Alibaba wows market with $8B debut dollar bond

Alibaba IPO
Adam Jeffery | CNBC

Alibaba wowed the markets Thursday with its ground-breaking US$8 billion debut dollar bond, pricing it at levels in line with and even tighter than some of the world's best-known companies.

The Chinese e-commerce giant amassed more than US$55 billion of orders for the highly anticipated six-tranche deal, one of the largest investment-grade bonds of the year.

The narrow pricing marked a milestone for a Chinese company, as accounting standards in China have a bad reputation in the markets.

"This is a new name highly exposed to the emerging Chinese retail market," said Matthew Duch, senior portfolio manager at Calvert Investments.

"By most comparisons the pricing is fair. But being its premiere debt deal, there's additional interest."

Alibaba priced US$1 billion 1.625% three-year fixed-rate notes at T+70bp; a US$300 million three-year floater at 3mL+52bp; US$2.25 billion of 2.5% fives at T+95bp; US$1.5 billion of 3.125% sevens at T+115bp; US$2.25 billion 3.6% 10s at T+128bp; and US$700 million of 4.5% 20s at T+148bp.

With its high A1/A+/A+ rating, and using the enormous hype around its record-breaking equity IPO two months ago, Alibaba was able to break the mold and have global investors price its deal against blue-chip names like Amazon (Baa1/AA-), Cisco (A1/AA-)and Oracle (A1/A+), rather than much wider trading Chinese tech companies like Tencent (A3/A-) and Baidu (A3/A).

At 128bp on the 10-year, for example, Alibaba priced inside where Amazon would bring a new 10-year, according to some market participants, and not much more than about 10bp to where some investors would buy a 10-year from Oracle if it was part of a similarly-sized transaction.

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"They clearly wanted to be priced in the context of their global peers and wanted to be viewed as a global tech or retail company, rather than one that should be compared with other Chinese corporations," said one syndicate head who followed the deal.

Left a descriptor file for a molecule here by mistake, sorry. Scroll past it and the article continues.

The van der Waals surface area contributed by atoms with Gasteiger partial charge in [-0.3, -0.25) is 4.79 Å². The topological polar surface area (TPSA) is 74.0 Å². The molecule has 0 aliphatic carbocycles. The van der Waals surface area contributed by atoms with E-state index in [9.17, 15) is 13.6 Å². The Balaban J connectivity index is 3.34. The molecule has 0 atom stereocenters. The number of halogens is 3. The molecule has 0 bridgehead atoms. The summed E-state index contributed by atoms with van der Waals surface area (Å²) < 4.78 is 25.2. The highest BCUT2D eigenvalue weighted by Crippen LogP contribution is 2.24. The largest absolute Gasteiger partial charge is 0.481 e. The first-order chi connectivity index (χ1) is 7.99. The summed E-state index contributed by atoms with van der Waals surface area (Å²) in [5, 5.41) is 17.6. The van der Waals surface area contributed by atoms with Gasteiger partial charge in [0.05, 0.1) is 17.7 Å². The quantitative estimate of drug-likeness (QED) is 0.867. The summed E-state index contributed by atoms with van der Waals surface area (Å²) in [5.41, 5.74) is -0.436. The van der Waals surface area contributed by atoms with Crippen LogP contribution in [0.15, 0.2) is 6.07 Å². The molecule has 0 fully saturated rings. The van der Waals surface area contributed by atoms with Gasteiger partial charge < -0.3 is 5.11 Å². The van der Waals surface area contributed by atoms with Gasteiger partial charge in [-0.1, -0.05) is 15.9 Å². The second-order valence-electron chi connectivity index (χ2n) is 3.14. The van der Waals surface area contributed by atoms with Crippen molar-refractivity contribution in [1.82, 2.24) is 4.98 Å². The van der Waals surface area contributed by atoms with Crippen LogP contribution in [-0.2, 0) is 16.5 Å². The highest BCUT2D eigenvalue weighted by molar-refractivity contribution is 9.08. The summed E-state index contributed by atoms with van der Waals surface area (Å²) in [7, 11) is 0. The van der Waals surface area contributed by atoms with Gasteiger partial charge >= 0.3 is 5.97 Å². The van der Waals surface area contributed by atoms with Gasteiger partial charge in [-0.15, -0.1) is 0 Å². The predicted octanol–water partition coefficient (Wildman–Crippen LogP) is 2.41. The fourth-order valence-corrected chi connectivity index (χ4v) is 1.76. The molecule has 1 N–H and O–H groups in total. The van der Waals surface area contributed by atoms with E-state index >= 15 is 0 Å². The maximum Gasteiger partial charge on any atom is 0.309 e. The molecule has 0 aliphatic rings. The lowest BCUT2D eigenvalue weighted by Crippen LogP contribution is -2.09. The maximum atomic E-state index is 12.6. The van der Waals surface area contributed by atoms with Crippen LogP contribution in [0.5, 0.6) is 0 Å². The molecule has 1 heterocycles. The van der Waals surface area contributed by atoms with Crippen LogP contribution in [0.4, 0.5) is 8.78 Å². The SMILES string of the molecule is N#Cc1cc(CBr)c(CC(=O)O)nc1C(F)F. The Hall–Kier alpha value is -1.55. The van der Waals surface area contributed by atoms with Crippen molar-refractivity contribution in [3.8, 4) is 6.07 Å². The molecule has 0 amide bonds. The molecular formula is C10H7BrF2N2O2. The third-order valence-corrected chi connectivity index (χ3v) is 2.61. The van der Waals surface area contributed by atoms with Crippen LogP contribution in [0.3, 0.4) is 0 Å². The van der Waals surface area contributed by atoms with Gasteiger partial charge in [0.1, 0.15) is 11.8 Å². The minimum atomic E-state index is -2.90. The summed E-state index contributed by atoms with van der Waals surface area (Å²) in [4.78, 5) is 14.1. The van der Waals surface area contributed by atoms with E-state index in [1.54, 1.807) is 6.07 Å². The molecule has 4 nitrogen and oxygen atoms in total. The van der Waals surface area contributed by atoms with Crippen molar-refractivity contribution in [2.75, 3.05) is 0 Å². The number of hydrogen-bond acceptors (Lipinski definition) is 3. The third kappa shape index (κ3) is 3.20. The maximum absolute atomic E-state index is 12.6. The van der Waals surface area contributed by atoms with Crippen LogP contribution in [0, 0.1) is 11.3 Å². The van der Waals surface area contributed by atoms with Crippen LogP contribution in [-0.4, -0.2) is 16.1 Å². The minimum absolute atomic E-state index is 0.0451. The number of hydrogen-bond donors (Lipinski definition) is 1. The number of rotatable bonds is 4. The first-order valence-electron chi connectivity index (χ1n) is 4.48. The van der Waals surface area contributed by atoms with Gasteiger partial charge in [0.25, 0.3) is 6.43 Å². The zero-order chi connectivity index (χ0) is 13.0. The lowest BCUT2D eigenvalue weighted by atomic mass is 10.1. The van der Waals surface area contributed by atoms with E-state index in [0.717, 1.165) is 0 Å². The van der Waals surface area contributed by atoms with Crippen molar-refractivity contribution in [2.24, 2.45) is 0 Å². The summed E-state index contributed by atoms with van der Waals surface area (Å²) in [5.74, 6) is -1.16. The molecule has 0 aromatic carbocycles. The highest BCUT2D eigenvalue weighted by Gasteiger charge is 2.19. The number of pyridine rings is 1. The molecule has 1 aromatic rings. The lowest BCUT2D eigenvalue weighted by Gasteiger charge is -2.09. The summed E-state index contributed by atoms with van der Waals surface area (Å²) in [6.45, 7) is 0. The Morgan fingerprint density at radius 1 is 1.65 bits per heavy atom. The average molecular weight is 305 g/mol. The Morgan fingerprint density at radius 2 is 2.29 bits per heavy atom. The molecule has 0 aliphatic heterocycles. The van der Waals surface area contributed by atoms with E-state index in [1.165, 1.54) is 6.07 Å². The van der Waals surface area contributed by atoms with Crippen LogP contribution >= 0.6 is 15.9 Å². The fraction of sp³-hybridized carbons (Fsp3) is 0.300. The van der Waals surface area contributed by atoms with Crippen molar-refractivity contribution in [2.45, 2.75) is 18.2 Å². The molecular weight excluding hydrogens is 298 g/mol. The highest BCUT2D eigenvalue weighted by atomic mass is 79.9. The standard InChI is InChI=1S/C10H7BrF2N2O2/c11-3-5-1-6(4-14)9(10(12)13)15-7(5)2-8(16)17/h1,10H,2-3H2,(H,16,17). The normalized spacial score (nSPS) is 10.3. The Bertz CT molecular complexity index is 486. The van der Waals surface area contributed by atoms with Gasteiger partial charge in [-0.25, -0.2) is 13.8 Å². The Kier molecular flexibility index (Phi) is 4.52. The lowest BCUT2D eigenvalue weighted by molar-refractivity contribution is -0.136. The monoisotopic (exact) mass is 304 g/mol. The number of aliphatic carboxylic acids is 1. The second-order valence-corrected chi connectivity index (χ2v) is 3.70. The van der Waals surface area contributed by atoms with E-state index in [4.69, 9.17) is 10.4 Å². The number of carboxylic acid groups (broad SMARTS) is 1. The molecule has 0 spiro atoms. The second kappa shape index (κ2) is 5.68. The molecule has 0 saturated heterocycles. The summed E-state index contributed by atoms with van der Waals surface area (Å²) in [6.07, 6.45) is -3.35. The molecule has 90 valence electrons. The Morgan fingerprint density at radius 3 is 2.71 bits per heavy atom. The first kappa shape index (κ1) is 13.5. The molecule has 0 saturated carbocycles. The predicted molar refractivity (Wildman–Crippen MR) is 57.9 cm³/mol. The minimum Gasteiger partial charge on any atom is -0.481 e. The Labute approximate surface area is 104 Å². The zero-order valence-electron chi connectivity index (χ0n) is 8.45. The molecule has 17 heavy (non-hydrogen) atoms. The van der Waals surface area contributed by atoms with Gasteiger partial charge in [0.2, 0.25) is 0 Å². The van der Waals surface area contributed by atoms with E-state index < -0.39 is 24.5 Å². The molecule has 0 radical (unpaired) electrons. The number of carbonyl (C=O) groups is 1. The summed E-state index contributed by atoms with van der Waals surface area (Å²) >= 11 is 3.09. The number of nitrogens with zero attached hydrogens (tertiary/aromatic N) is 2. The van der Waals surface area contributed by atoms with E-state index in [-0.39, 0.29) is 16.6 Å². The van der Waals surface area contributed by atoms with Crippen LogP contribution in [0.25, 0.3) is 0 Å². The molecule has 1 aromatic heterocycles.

"They've priced significantly through where any other Chinese corporation would come to market."

Active book-runners Morgan Stanley, Citigroup, Deutsche Bank and JP Morgan announced the trade in New York on Wednesday afternoon.

Book-runners closed the book mid-morning the following day with over US$55 billion of demand spread across more than 2,700 line items from something like a thousand different investors.

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That enabled Alibaba to pull in guidance by 10-25bp across six tranches from initial price thoughts, having dropped an initially proposed five-year floating rate note.

But the dramatic tightening was enough to drive some would-be investors away.

"Initially they (spread levels) looked decent enough, but they ended up tightening beyond what our analysis warranted," said Frank Reda, senior trader at fund management firm Taplin, Canida and Habacht.

"You need to have some sort of China compensation in my opinion." Comparables included Cisco 2.125% March 2019s at G+62bp; Cisco 3.625% March 2024s at G+105bp, Oracle 2.25% October 2019s at G+64bp and Oracle July 2024s at G+107bp.

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